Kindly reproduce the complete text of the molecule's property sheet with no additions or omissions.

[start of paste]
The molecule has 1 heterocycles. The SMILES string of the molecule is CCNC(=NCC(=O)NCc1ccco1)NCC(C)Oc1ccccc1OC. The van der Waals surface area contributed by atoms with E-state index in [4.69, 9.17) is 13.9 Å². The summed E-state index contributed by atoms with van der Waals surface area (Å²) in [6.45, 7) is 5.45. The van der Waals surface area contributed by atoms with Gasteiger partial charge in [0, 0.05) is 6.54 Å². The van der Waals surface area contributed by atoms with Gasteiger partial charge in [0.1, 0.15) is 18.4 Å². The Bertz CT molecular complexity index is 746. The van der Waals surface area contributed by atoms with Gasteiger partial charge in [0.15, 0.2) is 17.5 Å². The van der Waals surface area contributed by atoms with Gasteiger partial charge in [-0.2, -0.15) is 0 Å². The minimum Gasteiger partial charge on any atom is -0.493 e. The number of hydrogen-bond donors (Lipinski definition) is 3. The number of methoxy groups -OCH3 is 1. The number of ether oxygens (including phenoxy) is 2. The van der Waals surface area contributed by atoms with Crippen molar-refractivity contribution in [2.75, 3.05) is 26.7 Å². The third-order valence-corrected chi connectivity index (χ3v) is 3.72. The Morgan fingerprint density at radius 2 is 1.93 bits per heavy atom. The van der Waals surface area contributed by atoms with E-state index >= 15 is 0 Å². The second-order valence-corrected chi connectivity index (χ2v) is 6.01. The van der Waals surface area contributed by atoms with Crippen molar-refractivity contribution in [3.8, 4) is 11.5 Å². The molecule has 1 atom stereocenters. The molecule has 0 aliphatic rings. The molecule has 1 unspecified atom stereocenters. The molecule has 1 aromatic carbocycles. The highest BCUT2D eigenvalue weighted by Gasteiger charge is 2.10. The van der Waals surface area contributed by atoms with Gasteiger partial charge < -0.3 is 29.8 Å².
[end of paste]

The molecule has 1 heterocycles. The SMILES string of the molecule is CCNC(=NCC(=O)NCc1ccco1)NCC(C)Oc1ccccc1OC. The van der Waals surface area contributed by atoms with E-state index in [4.69, 9.17) is 13.9 Å². The summed E-state index contributed by atoms with van der Waals surface area (Å²) in [6.45, 7) is 5.45. The van der Waals surface area contributed by atoms with Gasteiger partial charge in [0, 0.05) is 6.54 Å². The van der Waals surface area contributed by atoms with Gasteiger partial charge in [0.1, 0.15) is 18.4 Å². The Bertz CT molecular complexity index is 746. The van der Waals surface area contributed by atoms with Gasteiger partial charge in [0.15, 0.2) is 17.5 Å². The van der Waals surface area contributed by atoms with Gasteiger partial charge in [-0.2, -0.15) is 0 Å². The minimum Gasteiger partial charge on any atom is -0.493 e. The number of hydrogen-bond donors (Lipinski definition) is 3. The number of methoxy groups -OCH3 is 1. The number of ether oxygens (including phenoxy) is 2. The van der Waals surface area contributed by atoms with Crippen molar-refractivity contribution in [2.75, 3.05) is 26.7 Å². The third-order valence-corrected chi connectivity index (χ3v) is 3.72. The Morgan fingerprint density at radius 2 is 1.93 bits per heavy atom. The van der Waals surface area contributed by atoms with E-state index >= 15 is 0 Å². The second-order valence-corrected chi connectivity index (χ2v) is 6.01. The van der Waals surface area contributed by atoms with Crippen molar-refractivity contribution in [3.8, 4) is 11.5 Å². The molecule has 1 atom stereocenters. The molecule has 0 aliphatic rings. The molecule has 1 unspecified atom stereocenters. The molecule has 1 aromatic carbocycles. The highest BCUT2D eigenvalue weighted by Gasteiger charge is 2.10. The van der Waals surface area contributed by atoms with Gasteiger partial charge < -0.3 is 29.8 Å².